Treatments and tests

Preventative treatment for tuberculosis (TB) infection

You have a positive Tuberculin Skin Test (TST) or QuantiFERON blood test: what does this mean?

If your TST (Mantoux) or Quantiferon blood test was found to be positive, this means you have a latent TB infection, but usually not the active disease.

Does everyone with the tuberculosis infection develop the active disease?

No. Not everyone with the TB infection develops the active disease.

What happens if you have ‘latent’ or ‘sleeping’ TB?

Tuberculosis infection occurs when you breathe in TB bacteria while you are exposed to someone who has active TB in their lungs. Usually, the body’s defences control the infection, but the bacteria can remain in the body for years in an inactive or ‘latent’ state. There is a small risk of developing TB disease (active TB) sometime later in life. About 90 per cent of people will not develop the active disease.

People with TB infection:

  • have no symptoms and do not feel sick
  • cannot spread TB to anyone else
  • usually have a positive TST or QFN test
  • usually have a normal chest X-ray.

If taken correctly, preventative treatment can significantly reduce the risk of people with the latent TB infection developing the active TB disease.

What is the treatment?

At your doctor’s appointment, you will discuss your risk of developing the TB disease and also the treatment options available.

You must tell your doctor what medicine you are taking, your medical history and if you are pregnant or breastfeeding.

If it is decided that you should have preventative medication, the usual treatment is antibiotic tablets, taken once a day for 6 months. It is important to understand that, once you have started the medication, you should continue taking it without interruption.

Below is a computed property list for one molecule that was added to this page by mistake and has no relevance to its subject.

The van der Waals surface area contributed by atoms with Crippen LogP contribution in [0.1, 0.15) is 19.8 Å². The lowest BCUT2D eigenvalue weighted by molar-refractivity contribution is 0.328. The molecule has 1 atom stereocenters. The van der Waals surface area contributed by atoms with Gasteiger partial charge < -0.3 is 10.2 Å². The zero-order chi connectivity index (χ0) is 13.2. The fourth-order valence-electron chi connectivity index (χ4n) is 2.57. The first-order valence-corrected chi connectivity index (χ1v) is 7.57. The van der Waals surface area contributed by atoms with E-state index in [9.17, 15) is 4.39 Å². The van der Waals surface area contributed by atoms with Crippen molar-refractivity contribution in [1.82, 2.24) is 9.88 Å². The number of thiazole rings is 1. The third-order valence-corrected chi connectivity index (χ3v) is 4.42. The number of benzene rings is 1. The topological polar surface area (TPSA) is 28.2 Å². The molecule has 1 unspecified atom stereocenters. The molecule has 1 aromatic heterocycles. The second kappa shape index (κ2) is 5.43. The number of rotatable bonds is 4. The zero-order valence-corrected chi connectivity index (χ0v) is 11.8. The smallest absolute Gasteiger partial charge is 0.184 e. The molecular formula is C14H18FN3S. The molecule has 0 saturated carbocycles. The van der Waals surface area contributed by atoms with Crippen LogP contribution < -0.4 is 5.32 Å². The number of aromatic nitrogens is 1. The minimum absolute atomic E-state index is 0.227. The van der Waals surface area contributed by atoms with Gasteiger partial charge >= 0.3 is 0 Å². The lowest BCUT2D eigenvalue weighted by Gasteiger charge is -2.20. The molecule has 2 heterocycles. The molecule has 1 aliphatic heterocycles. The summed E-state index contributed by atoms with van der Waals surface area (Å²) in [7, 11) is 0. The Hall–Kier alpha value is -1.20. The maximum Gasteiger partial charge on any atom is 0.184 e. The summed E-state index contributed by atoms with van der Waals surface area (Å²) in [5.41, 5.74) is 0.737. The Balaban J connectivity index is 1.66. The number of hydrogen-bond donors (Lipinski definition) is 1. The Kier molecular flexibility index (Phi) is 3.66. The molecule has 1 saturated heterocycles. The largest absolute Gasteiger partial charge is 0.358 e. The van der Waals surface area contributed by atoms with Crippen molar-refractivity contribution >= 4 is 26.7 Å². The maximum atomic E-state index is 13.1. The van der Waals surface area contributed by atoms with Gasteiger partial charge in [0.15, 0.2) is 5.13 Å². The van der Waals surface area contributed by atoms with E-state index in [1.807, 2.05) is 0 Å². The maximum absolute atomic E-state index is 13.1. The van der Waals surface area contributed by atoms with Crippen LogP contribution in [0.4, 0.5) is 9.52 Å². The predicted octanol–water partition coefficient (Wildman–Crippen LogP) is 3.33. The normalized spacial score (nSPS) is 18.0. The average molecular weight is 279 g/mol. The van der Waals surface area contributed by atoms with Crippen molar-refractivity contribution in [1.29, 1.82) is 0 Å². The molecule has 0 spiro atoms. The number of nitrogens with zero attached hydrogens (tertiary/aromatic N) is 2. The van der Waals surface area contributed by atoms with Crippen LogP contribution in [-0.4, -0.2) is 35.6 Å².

Treatment taken irregularly or not completed fully may result in the treatment not being effective in reducing the risk of future disease.

Are there any side effects?

Different preventative medication can cause side effects in some people. If side effects occur it is important to report them to your TB case manager or doctor immediately. Some of the potential side effects to be aware of when taking TB medication are:

  • itchy skin
  • skin rashes, bruising or yellow skin
  • upset stomach, nausea, vomiting, diarrhoea or loss of appetite
  • lack of feeling or tingling in the hands or feet
  • changes in your eyesight, particularly changes in red or green colour vision
  • dark coloured urine
  • yellow eyes.

What other precautions can I take?

  • Advise your TB doctor if you are taking other medication or remedies.
  • Show your GP/family doctor your medication if you need other treatment or are going into hospital.
  • Alcohol should be avoided during the 6 months of treatment.
  • Keep all medication out of reach of children and store them in a cool, dry place.

Do I need to see a doctor regularly?

While you are taking TB medication a monthly visit to a TB clinic is usually required. The purpose of this visit is to:

  • check your weight and general health
  • check for any side effects from the tablets
  • check you are taking the tablets correctly
  • collect another month’s supply of medicine.

Cost of treatment

All medications for tuberculosis treatment are supplied free of charge from the WA Tuberculosis Control Program.

Where do I get help or more information?

  • Anita Clayton Centre (WA Tuberculosis Control Program)
    8.15am – 4.15pm Monday to Friday
    Phone: (08) 9222 8500
  • See your doctor.
  • Visit a GP after hours.
  • Ring healthdirect Australia on 1800 022 222 (free from land line only).
  • For a medical emergency visit an emergency department or dial triple zero (000) to call an ambulance.


Anita Clayton Centre (WA Tuberculosis Control Program)

This publication is provided for education and information purposes only. It is not a substitute for professional medical care. Information about a therapy, service, product or treatment does not imply endorsement and is not intended to replace advice from your healthcare professional. Readers should note that over time currency and completeness of the information may change. All users should seek advice from a qualified healthcare professional for a diagnosis and answers to their medical questions.

See also

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